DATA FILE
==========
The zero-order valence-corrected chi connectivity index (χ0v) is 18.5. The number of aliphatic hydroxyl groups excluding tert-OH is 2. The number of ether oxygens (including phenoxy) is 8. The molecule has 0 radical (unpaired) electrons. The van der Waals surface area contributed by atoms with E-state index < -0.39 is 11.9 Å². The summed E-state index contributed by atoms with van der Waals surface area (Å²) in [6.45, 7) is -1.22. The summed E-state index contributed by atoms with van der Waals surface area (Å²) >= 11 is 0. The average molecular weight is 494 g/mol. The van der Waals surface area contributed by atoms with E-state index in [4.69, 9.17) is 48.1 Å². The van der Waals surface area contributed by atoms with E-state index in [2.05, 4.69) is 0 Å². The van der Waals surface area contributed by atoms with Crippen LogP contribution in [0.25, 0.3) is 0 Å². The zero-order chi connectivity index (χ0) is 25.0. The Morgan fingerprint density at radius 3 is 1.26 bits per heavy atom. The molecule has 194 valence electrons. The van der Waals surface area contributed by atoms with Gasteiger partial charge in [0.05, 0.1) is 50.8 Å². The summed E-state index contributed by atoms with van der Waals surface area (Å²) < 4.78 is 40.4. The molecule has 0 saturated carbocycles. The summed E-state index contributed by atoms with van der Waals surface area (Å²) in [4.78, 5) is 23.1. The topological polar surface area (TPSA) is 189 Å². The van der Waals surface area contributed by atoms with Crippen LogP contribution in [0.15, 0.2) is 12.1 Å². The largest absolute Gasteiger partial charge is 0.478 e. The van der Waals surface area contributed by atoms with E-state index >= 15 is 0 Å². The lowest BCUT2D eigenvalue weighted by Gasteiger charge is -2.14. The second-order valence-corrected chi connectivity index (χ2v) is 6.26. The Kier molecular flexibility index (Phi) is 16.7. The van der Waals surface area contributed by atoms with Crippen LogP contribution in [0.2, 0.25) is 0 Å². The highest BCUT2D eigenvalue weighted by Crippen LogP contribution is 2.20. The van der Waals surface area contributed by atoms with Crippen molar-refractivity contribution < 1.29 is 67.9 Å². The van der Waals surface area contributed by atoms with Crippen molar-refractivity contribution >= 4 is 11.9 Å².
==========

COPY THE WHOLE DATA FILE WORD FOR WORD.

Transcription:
The zero-order valence-corrected chi connectivity index (χ0v) is 18.5. The number of aliphatic hydroxyl groups excluding tert-OH is 2. The number of ether oxygens (including phenoxy) is 8. The molecule has 0 radical (unpaired) electrons. The van der Waals surface area contributed by atoms with E-state index < -0.39 is 11.9 Å². The summed E-state index contributed by atoms with van der Waals surface area (Å²) in [6.45, 7) is -1.22. The summed E-state index contributed by atoms with van der Waals surface area (Å²) >= 11 is 0. The average molecular weight is 494 g/mol. The van der Waals surface area contributed by atoms with E-state index in [4.69, 9.17) is 48.1 Å². The van der Waals surface area contributed by atoms with E-state index in [2.05, 4.69) is 0 Å². The van der Waals surface area contributed by atoms with Crippen LogP contribution in [0.25, 0.3) is 0 Å². The zero-order chi connectivity index (χ0) is 25.0. The Morgan fingerprint density at radius 3 is 1.26 bits per heavy atom. The molecule has 194 valence electrons. The van der Waals surface area contributed by atoms with Gasteiger partial charge in [0.05, 0.1) is 50.8 Å². The summed E-state index contributed by atoms with van der Waals surface area (Å²) < 4.78 is 40.4. The molecule has 0 saturated carbocycles. The summed E-state index contributed by atoms with van der Waals surface area (Å²) in [4.78, 5) is 23.1. The topological polar surface area (TPSA) is 189 Å². The van der Waals surface area contributed by atoms with Crippen LogP contribution in [0.15, 0.2) is 12.1 Å². The largest absolute Gasteiger partial charge is 0.478 e. The van der Waals surface area contributed by atoms with E-state index >= 15 is 0 Å². The lowest BCUT2D eigenvalue weighted by Gasteiger charge is -2.14. The second-order valence-corrected chi connectivity index (χ2v) is 6.26. The Kier molecular flexibility index (Phi) is 16.7. The van der Waals surface area contributed by atoms with Crippen LogP contribution in [0.2, 0.25) is 0 Å². The highest BCUT2D eigenvalue weighted by Crippen LogP contribution is 2.20. The van der Waals surface area contributed by atoms with Crippen molar-refractivity contribution < 1.29 is 67.9 Å². The van der Waals surface area contributed by atoms with Crippen molar-refractivity contribution >= 4 is 11.9 Å².